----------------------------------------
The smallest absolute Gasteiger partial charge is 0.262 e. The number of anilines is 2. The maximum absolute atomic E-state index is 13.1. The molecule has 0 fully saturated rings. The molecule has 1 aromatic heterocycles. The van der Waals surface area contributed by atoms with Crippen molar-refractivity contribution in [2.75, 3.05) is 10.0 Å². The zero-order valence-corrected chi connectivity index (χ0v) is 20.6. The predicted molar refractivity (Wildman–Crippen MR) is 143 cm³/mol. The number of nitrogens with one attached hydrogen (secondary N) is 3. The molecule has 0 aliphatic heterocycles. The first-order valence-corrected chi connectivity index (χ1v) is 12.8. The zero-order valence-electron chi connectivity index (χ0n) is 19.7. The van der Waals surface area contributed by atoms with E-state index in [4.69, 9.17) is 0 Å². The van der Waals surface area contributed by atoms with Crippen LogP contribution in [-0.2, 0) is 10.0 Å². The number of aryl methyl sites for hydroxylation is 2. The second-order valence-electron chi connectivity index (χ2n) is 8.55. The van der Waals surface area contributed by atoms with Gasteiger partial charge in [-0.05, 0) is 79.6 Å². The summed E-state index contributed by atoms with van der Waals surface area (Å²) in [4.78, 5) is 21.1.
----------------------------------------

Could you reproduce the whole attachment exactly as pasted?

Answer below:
The smallest absolute Gasteiger partial charge is 0.262 e. The number of anilines is 2. The maximum absolute atomic E-state index is 13.1. The molecule has 0 fully saturated rings. The molecule has 1 aromatic heterocycles. The van der Waals surface area contributed by atoms with Crippen molar-refractivity contribution in [2.75, 3.05) is 10.0 Å². The zero-order valence-corrected chi connectivity index (χ0v) is 20.6. The predicted molar refractivity (Wildman–Crippen MR) is 143 cm³/mol. The number of nitrogens with one attached hydrogen (secondary N) is 3. The molecule has 0 aliphatic heterocycles. The first-order valence-corrected chi connectivity index (χ1v) is 12.8. The zero-order valence-electron chi connectivity index (χ0n) is 19.7. The van der Waals surface area contributed by atoms with E-state index in [4.69, 9.17) is 0 Å². The van der Waals surface area contributed by atoms with Crippen LogP contribution in [-0.2, 0) is 10.0 Å². The number of aryl methyl sites for hydroxylation is 2. The second-order valence-electron chi connectivity index (χ2n) is 8.55. The van der Waals surface area contributed by atoms with Gasteiger partial charge in [-0.05, 0) is 79.6 Å². The summed E-state index contributed by atoms with van der Waals surface area (Å²) in [4.78, 5) is 21.1.